The 10 Coolest Stop-Motion Shorts We’ve Ever Seen


Casting a spell of still shots, handcrafted characters, and homemade settings, stop-motion animation has been dazzling viewers since its first appearance in the late 1800s. It requires a grueling process that, when executed perfectly, creates the illusion of seamless movement. And often, the months and even years that filmmakers filter into their stop-motion endeavors prove to be worth the effort, producing jaw-dropping works of meticulous art. Here at Flavorpill, we see a ton of stop-motion shorts. Our ten favorites are after the jump; link us to yours in the comments.


In this fairytale-esque narrative, director/writer Christopher Kezelos and producer Christine Kezelos tell the tale of an ostracized couple — both bearing the dreaded mark of the number zero — and how courage and love can conquer all. The puppets were made from scratch and built with wire armatures and silicone before being meticulously wrapped in yarn.

“Food About You”

Showcasing the science behind cuisine, French photographer and director Alexandre Dubosc’s intellectual film transforms what is on the plate into art. The vibrantly hued, stop-motion video follows the process of baking a birthday cake, with a few magic surprises — like cracking open an egg only to reveal flour.


The world’s tiniest stop-motion animation film, “Dot” follows a little girl as she tries to outrun a looming textile disaster. Oddly enough, the whimsical film was shot using a Nokia cellphone’s 12-megapixel camera tricked out with a microscope attachment that allowed directors Ed Patterson and Will Studd to capture Dot, the story’s nine millimeter-tall protagonist.

“Buildings and Vampires”

Created by an artistic troupe of friends — including Sebastian Baptista and Nico Casavecchia — as a tribute to Spike Jonze’s Where The Wild Things Are, this adorable stop-motion film combines 2D drawings with puppets fashioned out of crocheted yarn, textiles, paper, and chocolate to illustrate one vampire’s alienation from the pack.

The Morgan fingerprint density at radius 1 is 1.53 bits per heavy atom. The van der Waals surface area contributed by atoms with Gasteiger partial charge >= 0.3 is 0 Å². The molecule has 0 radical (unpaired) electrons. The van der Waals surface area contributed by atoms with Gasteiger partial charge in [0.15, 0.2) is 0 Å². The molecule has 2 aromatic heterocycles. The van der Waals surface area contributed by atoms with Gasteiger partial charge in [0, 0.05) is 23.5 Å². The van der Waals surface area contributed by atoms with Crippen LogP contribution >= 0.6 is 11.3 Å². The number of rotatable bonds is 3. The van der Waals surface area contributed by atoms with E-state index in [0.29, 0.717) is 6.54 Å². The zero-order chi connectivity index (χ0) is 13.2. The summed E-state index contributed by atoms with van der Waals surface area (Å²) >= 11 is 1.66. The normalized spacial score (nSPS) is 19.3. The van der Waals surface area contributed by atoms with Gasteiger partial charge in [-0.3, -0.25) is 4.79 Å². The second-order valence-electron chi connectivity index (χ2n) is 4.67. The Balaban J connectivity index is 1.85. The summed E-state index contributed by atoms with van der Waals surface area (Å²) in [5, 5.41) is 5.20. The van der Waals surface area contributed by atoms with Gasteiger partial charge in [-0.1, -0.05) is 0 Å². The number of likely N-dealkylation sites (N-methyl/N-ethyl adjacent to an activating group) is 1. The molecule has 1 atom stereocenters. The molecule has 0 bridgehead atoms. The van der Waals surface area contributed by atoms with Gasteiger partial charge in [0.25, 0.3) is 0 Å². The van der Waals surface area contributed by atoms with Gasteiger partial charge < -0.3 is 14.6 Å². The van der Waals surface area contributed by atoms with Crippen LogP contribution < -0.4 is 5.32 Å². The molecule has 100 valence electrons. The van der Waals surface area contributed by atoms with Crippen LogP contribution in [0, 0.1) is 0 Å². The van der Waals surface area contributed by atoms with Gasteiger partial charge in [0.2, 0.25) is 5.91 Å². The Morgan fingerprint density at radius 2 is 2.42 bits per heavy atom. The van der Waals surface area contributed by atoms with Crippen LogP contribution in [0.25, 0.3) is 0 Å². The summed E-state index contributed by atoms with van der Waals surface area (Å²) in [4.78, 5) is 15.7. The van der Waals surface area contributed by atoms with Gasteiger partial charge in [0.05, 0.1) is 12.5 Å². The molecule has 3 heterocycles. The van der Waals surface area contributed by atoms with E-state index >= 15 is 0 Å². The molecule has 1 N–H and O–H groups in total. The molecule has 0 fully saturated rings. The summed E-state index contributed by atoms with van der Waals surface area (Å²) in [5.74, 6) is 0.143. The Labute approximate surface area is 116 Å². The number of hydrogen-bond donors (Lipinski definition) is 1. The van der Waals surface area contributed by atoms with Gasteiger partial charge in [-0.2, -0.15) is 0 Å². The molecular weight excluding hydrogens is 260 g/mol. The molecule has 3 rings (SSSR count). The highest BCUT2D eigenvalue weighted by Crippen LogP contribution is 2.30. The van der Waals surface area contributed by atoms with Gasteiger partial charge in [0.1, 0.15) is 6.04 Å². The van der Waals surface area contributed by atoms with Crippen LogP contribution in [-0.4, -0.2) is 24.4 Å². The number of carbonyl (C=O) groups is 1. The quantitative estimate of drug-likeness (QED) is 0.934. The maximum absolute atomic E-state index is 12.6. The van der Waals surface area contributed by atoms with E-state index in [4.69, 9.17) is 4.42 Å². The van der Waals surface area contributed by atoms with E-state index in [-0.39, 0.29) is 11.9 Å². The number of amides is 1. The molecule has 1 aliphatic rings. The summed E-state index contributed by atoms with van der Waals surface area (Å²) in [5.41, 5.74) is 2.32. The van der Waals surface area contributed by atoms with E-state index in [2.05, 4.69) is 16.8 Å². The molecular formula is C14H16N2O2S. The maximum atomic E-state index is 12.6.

“This Is Where We Live”

Over the course of three weeks in 2008, 4th Estate created this ode to books using a homemade dolly and the aid of many talented animators. The result takes its viewer through a world in which trees, people, and buildings are comprised from the pages of books, visually dramatizing the impact that fiction has on our world.

“Ten Thousand Pictures of You”

This comical live-action short throws us into the world of Sarah, a photographer who gets revenge against the tabloid-adorning celebrity boyfriend who did her wrong. Directed, written, and edited by Robin King, the stop-motion film took about a year to create — with no digital superimposes — and contains roughly 26,000 photos shot using a Canon Eos 350D Digital SLR.

“Mourir Auprès de Toi”

Directed by Spike Jonze, the animated short that recently caught our eye required handbag designer Olympia Le-Tan to transform 3,000 hand-cut pieces of felt into the characters, books, and scenery that come to life in this slightly morbid, literary love story.

“Lost Things”

With an opening reminiscent of Alice in Wonderland, this magical short (directed by Angela Kohler and Ithyle Griffiths) creates a wonderland of its own through imaginative hairstyles and seamless wardrobe changes.

“Out of a Forest”

Combining influences like Victorian literature and The National’s 2007 LP, Boxer, Tobias Gundroff Boesen put together this whimsical cut for an Animation Workshop, but it quickly caught the attention of film festivals and earned a slew of awards and nominations. “Out of a Forest” was shot in the woods surrounding Viborg, Denmark and is appropriately soundtracked by The National’s “Slow Show.”

“Sorry I’m Late”

Shot from above using a stills camera, Tomas Manovsky’s unbelievable short uses a hardwood floor as a backdrop to capture one man’s obstacle-strewn journey from door to door. If you love what you see above, loads of behind-the-scenes videos, photos, and stories are available on Manovsky’s website.